Where the claimant occupies land under color of title the requirement of actual possession of the entire area claimed is relaxed. By statute, one who occupies land under color of title is required only to physically possess a part of the tract claimed in the name of the whole, if during the period of possession he exercises the usual acts of ownership over the whole. § 516.040 RSMo. 1969. Thus, color of title is not an element of adverse possession, but it serves to extend actual possession of some portion of the land claimed to constructive possession of the whole tract described in the instrument providing the basis for color of title. 6 Moran v. Roaring River Dev. Co., supra; Cullen v. Johnson, 325 Mo. 253, 29 S.W.2d 39 (1930). The instrument relied upon as color of title...

To continue reading

Request your trial
76 cases
  • Teel v. Colson
    • United States
    • Maine Supreme Court
    • January 19, 1979
    ... ... Elliott, 387 A.2d 1379 (R.I.1978); Brown v. Wood, 575 P.2d 760 (Alaska 1978); Leiser v. Sparkman, 281 Or. 119, 573 P.2d 1247 (1978); Teson v. Vasquez, 561 S.W.2d 119 (Mo.App.1977); Rutherford v. Clark, 546 S.W.2d 932 (Tex.Civ.App.1977); Grissom v. North Carolina Dept. of Revenue, 34 ... ...
  • Empire Dist. Elec. Co. v. Coverdell
    • United States
    • Missouri Court of Appeals
    • October 30, 2015
    ... ... But adverse possession, by its nature, is "in opposition to the title of the record owner[,]" Teson, 561 S.W.2d at 125, and when adverse possession is actually accomplished, "the possessor is vested with title and the record owner is divested." ... Vasquez, 561 S.W.2d 119, 123, 128 (Mo.App.St.L.D.1977)(evidence was sufficient to quiet title in favor of some adverse claimants, but not as to other ... ...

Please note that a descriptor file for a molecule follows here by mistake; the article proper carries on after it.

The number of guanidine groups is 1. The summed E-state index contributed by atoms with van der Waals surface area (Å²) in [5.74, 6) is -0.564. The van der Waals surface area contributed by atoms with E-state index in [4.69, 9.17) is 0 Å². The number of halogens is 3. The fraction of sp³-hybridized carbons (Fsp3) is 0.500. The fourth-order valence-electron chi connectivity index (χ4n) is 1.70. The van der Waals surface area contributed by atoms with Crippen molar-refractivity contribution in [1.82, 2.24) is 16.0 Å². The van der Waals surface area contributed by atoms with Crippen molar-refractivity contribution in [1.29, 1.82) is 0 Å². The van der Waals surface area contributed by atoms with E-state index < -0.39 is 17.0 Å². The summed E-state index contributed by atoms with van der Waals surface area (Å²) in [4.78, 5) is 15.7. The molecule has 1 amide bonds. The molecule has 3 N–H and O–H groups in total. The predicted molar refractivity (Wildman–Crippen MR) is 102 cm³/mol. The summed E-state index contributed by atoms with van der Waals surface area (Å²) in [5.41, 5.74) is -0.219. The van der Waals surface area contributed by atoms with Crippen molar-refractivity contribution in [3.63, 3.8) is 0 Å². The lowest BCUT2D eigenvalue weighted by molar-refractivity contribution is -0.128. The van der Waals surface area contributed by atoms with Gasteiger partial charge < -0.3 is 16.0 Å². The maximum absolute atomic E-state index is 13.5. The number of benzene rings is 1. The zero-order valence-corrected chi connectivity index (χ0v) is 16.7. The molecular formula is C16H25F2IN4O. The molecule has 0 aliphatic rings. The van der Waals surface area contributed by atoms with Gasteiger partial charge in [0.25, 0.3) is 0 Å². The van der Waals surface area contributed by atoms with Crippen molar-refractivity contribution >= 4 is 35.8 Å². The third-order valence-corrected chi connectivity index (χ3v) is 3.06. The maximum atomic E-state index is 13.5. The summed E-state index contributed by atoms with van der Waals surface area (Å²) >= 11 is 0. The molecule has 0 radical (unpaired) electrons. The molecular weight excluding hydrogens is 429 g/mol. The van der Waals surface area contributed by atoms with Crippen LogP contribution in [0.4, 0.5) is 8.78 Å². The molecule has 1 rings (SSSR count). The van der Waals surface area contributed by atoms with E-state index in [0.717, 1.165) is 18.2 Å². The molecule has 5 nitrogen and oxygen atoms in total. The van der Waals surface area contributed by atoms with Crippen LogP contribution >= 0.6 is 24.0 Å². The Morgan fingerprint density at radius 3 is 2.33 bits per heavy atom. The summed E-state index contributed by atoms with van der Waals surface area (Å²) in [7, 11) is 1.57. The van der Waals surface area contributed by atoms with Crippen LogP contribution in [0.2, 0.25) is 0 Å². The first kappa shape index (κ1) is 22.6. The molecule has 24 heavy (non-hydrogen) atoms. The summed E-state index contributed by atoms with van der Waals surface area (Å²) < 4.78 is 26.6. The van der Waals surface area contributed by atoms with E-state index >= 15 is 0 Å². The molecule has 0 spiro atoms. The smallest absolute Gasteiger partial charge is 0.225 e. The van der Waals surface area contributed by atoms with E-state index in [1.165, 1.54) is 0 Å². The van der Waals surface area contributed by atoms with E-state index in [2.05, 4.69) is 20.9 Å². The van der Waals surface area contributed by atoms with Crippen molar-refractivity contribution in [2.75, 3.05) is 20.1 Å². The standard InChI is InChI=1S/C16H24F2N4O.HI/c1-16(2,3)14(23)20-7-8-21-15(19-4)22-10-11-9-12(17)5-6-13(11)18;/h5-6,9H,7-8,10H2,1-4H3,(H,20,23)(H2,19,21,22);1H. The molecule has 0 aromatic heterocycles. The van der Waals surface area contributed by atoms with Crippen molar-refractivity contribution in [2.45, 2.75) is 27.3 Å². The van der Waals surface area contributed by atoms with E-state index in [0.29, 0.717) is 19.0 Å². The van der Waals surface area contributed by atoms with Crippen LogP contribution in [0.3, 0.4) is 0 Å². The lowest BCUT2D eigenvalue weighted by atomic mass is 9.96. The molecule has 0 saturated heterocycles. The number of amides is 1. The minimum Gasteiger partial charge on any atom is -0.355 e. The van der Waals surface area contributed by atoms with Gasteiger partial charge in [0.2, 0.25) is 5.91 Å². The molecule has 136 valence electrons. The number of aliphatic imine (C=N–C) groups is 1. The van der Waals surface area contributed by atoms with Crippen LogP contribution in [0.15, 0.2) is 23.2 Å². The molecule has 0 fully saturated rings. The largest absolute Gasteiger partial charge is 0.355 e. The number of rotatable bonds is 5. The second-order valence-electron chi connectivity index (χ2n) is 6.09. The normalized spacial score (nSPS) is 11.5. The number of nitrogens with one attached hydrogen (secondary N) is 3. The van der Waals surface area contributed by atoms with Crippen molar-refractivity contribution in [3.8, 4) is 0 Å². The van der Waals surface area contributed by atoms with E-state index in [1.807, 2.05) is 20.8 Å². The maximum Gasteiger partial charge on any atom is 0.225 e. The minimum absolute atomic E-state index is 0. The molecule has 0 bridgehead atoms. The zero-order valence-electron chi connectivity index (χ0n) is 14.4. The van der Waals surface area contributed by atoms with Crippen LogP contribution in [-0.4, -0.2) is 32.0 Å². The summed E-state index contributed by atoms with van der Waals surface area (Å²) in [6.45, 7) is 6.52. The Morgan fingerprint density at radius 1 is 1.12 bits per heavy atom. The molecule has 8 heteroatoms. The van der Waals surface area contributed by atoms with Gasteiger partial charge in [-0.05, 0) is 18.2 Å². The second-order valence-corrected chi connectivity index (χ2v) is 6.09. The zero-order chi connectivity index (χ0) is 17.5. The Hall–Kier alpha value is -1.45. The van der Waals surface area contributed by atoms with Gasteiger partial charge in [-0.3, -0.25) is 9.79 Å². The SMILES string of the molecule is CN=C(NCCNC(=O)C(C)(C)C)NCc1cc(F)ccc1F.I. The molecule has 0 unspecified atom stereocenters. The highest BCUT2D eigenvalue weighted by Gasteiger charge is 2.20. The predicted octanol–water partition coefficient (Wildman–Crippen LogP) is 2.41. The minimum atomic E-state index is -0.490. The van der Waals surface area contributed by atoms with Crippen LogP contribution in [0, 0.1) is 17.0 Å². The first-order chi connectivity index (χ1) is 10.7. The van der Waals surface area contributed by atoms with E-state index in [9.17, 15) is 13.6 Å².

• Ortmeyer v. Bruemmer
    • United States
    • Missouri Court of Appeals
    • October 30, 1984
    ... ...         Five elements are necessary to establish title to realty by adverse possession. A recent decision, Teson v. Vasquez, 561 S.W.2d 119 (Mo.App.1977), clearly lays out the requirements of the doctrine. The essential and overriding consideration is that the ... ...
  • Brewer v. United States, S 80-73C.
    • United States
    • U.S. District Court — Eastern District of Missouri
    • February 25, 1983
    ... ... This constitutes continued possession by the Brewers. Teson v. Vasquez, 561 S.W.2d 119 (Mo.App.1977) ...         The Brewers occupied the tract "in a hostile" manner in that the Brewers possessed it ... ...
  • Request a trial to view additional results

VLEX uses login cookies to provide you with a better browsing experience. If you click on 'Accept' or continue browsing this site we consider that you accept our cookie policy. ACCEPT